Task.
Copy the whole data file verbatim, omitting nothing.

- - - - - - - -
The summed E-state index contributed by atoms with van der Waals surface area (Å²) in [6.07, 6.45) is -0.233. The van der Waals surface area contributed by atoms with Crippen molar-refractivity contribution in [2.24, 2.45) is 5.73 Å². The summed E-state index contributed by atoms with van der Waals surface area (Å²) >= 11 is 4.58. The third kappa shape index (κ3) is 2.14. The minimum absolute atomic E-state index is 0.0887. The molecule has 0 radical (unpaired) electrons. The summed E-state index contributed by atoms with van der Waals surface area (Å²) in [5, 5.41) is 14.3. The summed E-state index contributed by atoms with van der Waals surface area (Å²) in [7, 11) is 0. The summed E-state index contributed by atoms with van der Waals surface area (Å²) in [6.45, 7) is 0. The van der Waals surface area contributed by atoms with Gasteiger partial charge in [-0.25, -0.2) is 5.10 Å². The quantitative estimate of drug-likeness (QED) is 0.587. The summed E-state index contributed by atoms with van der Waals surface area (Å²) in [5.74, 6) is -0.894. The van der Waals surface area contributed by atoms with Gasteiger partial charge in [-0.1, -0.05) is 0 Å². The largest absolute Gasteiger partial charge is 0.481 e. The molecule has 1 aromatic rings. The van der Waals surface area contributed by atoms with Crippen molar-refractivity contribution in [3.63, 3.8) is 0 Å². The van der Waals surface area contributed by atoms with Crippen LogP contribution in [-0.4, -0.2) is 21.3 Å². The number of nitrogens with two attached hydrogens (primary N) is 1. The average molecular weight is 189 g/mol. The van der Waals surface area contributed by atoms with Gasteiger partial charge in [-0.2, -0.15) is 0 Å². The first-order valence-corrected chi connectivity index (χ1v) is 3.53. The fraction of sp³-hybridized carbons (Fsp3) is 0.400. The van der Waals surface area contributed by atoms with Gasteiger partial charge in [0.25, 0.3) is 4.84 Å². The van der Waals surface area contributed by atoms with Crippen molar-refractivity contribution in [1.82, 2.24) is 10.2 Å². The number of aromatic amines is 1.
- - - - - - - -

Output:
The summed E-state index contributed by atoms with van der Waals surface area (Å²) in [6.07, 6.45) is -0.233. The van der Waals surface area contributed by atoms with Crippen molar-refractivity contribution in [2.24, 2.45) is 5.73 Å². The summed E-state index contributed by atoms with van der Waals surface area (Å²) >= 11 is 4.58. The third kappa shape index (κ3) is 2.14. The minimum absolute atomic E-state index is 0.0887. The molecule has 0 radical (unpaired) electrons. The summed E-state index contributed by atoms with van der Waals surface area (Å²) in [5, 5.41) is 14.3. The summed E-state index contributed by atoms with van der Waals surface area (Å²) in [7, 11) is 0. The summed E-state index contributed by atoms with van der Waals surface area (Å²) in [6.45, 7) is 0. The van der Waals surface area contributed by atoms with Gasteiger partial charge in [-0.25, -0.2) is 5.10 Å². The quantitative estimate of drug-likeness (QED) is 0.587. The summed E-state index contributed by atoms with van der Waals surface area (Å²) in [5.74, 6) is -0.894. The van der Waals surface area contributed by atoms with Gasteiger partial charge in [-0.1, -0.05) is 0 Å². The largest absolute Gasteiger partial charge is 0.481 e. The molecule has 1 aromatic rings. The van der Waals surface area contributed by atoms with Crippen molar-refractivity contribution in [3.63, 3.8) is 0 Å². The van der Waals surface area contributed by atoms with Crippen LogP contribution in [-0.4, -0.2) is 21.3 Å². The number of nitrogens with two attached hydrogens (primary N) is 1. The average molecular weight is 189 g/mol. The van der Waals surface area contributed by atoms with Gasteiger partial charge in [-0.2, -0.15) is 0 Å². The first-order valence-corrected chi connectivity index (χ1v) is 3.53. The fraction of sp³-hybridized carbons (Fsp3) is 0.400. The van der Waals surface area contributed by atoms with Gasteiger partial charge in [0.25, 0.3) is 4.84 Å². The van der Waals surface area contributed by atoms with Crippen molar-refractivity contribution in [1.82, 2.24) is 10.2 Å². The number of aromatic amines is 1.